Scot returns to Malawi 60 years after helping win independence

A Scot who served in the cabinet of Malawi's first government after gaining independence has been invited to return to the African nation in honour of his anti-apartheid work.

Colin Cameron (left) will return to Malawi for the first time since 1964. The Scot was a minister in the country's first independent government. Picture: Matt Fothergill

Colin Cameron, 84, received an official invitation 60 years to the day after he first arrived in the country on July 6, 1957.

A law graduate of Glasgow University, Cameron moved to work as a solicitor and legal practitioner.

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During his time in Malawi, he became unhappy with apartheid practices and became actively involved in the movement for independence.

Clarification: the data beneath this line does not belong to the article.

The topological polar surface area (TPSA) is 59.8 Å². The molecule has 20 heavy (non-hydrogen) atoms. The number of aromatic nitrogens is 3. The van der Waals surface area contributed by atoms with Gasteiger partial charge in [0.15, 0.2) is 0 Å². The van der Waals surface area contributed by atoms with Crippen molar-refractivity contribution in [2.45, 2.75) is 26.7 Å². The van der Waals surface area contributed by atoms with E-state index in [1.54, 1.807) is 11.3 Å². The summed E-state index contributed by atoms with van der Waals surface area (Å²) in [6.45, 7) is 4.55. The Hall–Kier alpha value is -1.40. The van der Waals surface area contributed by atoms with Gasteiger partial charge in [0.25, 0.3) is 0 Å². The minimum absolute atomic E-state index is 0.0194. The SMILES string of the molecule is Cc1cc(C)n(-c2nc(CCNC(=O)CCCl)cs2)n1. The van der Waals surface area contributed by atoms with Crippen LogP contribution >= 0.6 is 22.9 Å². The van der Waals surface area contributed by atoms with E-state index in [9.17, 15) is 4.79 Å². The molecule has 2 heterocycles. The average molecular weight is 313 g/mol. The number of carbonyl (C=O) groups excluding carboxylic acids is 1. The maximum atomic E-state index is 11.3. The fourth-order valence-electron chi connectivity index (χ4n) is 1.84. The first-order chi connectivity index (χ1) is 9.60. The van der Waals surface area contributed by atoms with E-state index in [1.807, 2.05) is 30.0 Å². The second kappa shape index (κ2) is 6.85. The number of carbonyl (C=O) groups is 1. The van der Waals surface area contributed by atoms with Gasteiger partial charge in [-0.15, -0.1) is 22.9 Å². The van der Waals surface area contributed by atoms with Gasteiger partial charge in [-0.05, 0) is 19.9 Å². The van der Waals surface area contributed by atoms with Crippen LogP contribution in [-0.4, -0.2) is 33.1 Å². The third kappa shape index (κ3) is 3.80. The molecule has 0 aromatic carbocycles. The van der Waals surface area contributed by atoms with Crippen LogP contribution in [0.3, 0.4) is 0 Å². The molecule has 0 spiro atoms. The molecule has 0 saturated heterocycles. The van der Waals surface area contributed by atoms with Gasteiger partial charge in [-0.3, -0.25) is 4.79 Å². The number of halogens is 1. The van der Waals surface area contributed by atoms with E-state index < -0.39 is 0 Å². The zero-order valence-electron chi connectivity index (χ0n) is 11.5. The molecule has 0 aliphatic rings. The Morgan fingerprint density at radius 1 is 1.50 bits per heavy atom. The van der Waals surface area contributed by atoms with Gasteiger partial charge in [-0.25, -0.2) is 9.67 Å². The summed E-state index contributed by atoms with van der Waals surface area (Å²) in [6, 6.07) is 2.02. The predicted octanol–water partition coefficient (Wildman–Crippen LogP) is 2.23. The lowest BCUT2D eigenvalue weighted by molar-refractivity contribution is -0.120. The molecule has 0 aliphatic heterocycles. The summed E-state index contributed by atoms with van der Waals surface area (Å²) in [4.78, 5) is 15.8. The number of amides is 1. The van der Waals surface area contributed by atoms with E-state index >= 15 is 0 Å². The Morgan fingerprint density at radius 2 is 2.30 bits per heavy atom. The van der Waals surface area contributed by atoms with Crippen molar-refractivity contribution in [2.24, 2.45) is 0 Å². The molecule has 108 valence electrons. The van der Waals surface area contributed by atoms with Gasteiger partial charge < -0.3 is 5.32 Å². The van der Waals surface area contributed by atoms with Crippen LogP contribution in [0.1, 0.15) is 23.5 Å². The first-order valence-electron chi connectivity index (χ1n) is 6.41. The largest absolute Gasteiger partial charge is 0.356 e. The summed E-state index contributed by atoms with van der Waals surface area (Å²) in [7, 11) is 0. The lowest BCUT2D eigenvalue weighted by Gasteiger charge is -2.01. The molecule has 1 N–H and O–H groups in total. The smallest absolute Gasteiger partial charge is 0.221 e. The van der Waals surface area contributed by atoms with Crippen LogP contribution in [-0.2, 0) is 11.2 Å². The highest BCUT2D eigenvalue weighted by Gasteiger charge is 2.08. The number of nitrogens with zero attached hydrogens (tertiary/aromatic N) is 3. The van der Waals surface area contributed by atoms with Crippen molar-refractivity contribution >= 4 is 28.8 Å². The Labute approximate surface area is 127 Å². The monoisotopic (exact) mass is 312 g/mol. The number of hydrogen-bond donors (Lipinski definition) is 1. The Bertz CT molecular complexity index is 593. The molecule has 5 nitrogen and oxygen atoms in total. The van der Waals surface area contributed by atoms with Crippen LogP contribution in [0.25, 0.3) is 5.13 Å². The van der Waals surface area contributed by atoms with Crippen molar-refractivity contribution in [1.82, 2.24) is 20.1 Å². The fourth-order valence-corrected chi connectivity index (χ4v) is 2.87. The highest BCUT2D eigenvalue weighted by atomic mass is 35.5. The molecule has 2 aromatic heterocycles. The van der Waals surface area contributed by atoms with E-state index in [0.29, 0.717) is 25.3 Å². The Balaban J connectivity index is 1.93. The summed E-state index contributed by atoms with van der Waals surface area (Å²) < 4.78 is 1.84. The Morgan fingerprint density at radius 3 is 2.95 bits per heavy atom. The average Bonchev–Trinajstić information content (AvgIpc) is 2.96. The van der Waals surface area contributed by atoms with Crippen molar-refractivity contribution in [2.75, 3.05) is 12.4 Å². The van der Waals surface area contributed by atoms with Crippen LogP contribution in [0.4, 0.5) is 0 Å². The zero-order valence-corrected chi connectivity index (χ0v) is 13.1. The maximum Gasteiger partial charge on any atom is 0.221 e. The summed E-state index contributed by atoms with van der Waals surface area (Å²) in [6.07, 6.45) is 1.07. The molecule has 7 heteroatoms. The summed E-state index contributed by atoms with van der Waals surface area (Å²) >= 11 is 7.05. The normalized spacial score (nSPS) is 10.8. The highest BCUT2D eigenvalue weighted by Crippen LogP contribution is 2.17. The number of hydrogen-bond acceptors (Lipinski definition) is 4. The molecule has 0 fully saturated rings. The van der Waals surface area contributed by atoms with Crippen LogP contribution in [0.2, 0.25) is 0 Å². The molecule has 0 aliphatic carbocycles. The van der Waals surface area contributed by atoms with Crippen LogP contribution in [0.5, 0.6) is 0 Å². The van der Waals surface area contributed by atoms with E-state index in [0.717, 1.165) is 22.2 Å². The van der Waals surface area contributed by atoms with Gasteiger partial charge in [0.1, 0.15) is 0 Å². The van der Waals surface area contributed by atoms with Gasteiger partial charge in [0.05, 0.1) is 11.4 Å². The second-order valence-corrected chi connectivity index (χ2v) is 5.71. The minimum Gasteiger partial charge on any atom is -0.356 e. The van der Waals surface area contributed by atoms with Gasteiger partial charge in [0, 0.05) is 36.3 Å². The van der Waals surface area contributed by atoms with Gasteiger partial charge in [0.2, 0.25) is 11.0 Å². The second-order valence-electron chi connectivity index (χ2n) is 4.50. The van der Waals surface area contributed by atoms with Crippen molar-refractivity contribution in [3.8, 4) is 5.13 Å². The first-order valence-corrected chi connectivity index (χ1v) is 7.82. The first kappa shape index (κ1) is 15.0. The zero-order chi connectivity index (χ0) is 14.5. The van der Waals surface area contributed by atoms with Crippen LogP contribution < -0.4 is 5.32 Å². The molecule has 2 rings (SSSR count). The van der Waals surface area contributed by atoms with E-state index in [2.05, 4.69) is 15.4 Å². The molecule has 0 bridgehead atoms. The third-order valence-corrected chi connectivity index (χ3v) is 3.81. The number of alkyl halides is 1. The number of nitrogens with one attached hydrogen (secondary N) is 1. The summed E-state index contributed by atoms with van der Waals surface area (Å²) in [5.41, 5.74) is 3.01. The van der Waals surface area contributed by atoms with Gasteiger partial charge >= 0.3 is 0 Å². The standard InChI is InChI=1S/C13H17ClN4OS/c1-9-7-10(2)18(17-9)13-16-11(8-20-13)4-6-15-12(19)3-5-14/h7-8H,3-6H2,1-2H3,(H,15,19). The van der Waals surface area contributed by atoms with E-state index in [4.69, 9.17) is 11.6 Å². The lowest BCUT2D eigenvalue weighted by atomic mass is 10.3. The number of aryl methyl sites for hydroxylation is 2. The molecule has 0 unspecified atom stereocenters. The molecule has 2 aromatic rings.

In 1959, a State of Emergency was declared in Malawi - then called Nyasaland - and members of the Nyasaland Africa Congress – those supporting independence - were outlawed.

After leaving Malawi in 1960, Colin was invited back to stand in the 1961 elections with the support of local leader Hastings Banda, and subsequently appointed minister of works and transport on his victory.

Colin and his wife remained in Malawi until 1964, the year the country declared independence.

David Hope-Jones, chief excecutive of the Scotland Malawi Partnership said,: “It truly is a remarkable story. 60-year story of solidarity and friendship remains an inspiration for all involved in the bilateral relationship.”